Prince Philip saved several lives during his military service, it has been revealed.
- Prince Philip's heroic acts during World War II have been revealed following the news of his death this morning.
- The Duke of Edinburgh saved several lives during his military service with the British Royal Navy.
- In other royal news, will Prince Philip have a state funeral due to COVID-19 restrictions?
Prince Philip saved the lives of several fellow veterans throughout his service in World War II, military insiders have revealed.
The Duke of Edinburgh, who died aged 99 today, had a flourishing career in the British Royal Navy in World War II, climbing the ranks to the position of lieutenant at just 21 years old. His accomplishments during this period are now being hailed as nothing short of heroic, reminding the nation of the prince's deep-rooted loyalty to his country.
At the age of 22, Prince Philip pulled off a life-saving mission in Sicily in 1943 when his ship came under attack by the Germans. He managed to trick the incoming enemy into redirecting their aim by throwing a smoky wooden raft into the sea to create the impression of flaming rubble in the water.
According to Harry Hargreaves, a Navy yeoman on Philip's ship, the genius idea was instrumental in saving the lives of everybody on board. The Luftwaffe planes were minutes away from successfully blowing up the Allies when the duke thought of the ploy. Instead of bombing their ship, the Germans struck the raft.
"The ruse had worked and the aircraft was bombing the raft. Prince Philip saved our lives that night," Hargreaves recalled.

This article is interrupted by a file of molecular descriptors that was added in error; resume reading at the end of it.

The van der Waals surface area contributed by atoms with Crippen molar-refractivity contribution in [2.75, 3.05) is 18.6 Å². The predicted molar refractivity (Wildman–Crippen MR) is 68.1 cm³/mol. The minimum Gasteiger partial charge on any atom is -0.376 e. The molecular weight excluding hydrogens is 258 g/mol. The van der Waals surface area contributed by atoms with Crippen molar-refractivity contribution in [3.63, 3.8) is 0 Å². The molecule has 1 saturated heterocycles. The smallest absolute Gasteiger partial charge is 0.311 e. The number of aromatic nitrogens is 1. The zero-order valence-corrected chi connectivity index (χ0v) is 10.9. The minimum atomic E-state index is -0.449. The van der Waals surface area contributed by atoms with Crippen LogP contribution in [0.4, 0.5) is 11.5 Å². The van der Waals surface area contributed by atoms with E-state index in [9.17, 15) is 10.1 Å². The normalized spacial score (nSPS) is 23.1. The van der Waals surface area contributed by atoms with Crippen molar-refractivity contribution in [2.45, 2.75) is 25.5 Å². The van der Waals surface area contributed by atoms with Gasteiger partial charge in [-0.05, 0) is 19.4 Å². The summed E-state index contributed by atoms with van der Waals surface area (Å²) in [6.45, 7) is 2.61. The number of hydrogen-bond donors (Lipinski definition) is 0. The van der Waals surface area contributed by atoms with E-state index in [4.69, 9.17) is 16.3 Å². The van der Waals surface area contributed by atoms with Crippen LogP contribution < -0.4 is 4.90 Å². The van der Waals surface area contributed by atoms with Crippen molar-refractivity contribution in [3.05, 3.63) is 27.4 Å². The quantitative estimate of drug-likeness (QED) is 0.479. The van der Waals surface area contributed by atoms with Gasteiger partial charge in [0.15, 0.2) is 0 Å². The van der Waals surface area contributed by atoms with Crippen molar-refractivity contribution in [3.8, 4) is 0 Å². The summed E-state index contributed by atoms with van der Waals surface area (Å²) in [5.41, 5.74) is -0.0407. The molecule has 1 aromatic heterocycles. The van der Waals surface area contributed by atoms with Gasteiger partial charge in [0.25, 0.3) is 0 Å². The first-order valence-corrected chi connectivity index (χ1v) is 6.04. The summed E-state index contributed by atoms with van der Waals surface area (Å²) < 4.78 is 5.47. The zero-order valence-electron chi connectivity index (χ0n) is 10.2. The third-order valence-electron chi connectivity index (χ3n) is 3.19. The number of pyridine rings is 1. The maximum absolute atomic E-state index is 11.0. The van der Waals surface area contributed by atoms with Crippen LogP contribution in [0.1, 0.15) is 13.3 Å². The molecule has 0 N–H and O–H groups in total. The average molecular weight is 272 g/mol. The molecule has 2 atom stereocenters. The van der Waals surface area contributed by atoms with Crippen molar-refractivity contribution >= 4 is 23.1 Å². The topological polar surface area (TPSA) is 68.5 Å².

This wasn't the only time Prince Philip demonstrated his sharp problem-solving skills in the military. Two years later, he helped save two fellow Allies after their plane was struck by Japanese troops. The frightened men were desperately trying to inflate their life rafts in the Pacific Ocean when Prince Philip arrived on the scene in his Whelp ship. After helping them onboard, he ensured they were fed and clothed.
"As they clambered up the scrambling nets, Philip peered anxiously over the side, having already alerted the sickbay and ordered hot food and dry clothes for the men," wrote royal author Philip Eade in his biography, Young Prince Philip: His Turbulent Early Life.' The duke later met the two men again, who were oblivious at the time to the regal status of their savior.
He was later awarded the Greek War Cross of Valour, by George II, in honor of his indomitable courage.
Emma is a news writer for woman&home and My Imperfect Life. She covers the Royal Family and the entertainment world, as well as the occasional health or lifestyle story. When she's not reporting on the British monarchy and A-list celebs, you can find her whipping up vegan treats and running the roads to cheesy '90s pop music...but not at the same time, obviously.
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